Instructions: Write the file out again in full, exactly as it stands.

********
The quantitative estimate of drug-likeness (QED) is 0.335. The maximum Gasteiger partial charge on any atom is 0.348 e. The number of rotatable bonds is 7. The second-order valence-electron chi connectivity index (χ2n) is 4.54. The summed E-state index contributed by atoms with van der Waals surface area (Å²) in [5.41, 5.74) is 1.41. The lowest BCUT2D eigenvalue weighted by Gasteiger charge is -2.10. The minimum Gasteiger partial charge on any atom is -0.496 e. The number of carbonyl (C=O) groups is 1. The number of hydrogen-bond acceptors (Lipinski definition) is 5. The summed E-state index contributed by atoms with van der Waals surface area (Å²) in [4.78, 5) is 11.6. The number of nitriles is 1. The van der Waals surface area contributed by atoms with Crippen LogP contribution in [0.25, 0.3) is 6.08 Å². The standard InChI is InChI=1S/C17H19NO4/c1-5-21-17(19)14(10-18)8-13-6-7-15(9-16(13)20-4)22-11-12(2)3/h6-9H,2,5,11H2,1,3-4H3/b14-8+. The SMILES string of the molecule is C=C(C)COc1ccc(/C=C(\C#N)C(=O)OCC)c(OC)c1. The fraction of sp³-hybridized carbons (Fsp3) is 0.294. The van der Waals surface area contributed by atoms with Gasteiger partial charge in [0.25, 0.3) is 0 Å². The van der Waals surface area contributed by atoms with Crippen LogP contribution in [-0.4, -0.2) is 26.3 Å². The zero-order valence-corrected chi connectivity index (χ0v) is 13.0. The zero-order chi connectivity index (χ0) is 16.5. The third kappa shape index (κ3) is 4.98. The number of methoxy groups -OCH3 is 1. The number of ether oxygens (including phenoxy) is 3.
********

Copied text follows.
The quantitative estimate of drug-likeness (QED) is 0.335. The maximum Gasteiger partial charge on any atom is 0.348 e. The number of rotatable bonds is 7. The second-order valence-electron chi connectivity index (χ2n) is 4.54. The summed E-state index contributed by atoms with van der Waals surface area (Å²) in [5.41, 5.74) is 1.41. The lowest BCUT2D eigenvalue weighted by Gasteiger charge is -2.10. The minimum Gasteiger partial charge on any atom is -0.496 e. The number of carbonyl (C=O) groups is 1. The number of hydrogen-bond acceptors (Lipinski definition) is 5. The summed E-state index contributed by atoms with van der Waals surface area (Å²) in [4.78, 5) is 11.6. The number of nitriles is 1. The van der Waals surface area contributed by atoms with Crippen LogP contribution in [0.25, 0.3) is 6.08 Å². The standard InChI is InChI=1S/C17H19NO4/c1-5-21-17(19)14(10-18)8-13-6-7-15(9-16(13)20-4)22-11-12(2)3/h6-9H,2,5,11H2,1,3-4H3/b14-8+. The SMILES string of the molecule is C=C(C)COc1ccc(/C=C(\C#N)C(=O)OCC)c(OC)c1. The fraction of sp³-hybridized carbons (Fsp3) is 0.294. The van der Waals surface area contributed by atoms with Gasteiger partial charge in [0.25, 0.3) is 0 Å². The van der Waals surface area contributed by atoms with Crippen LogP contribution in [-0.4, -0.2) is 26.3 Å². The zero-order valence-corrected chi connectivity index (χ0v) is 13.0. The zero-order chi connectivity index (χ0) is 16.5. The third kappa shape index (κ3) is 4.98. The number of methoxy groups -OCH3 is 1. The number of ether oxygens (including phenoxy) is 3.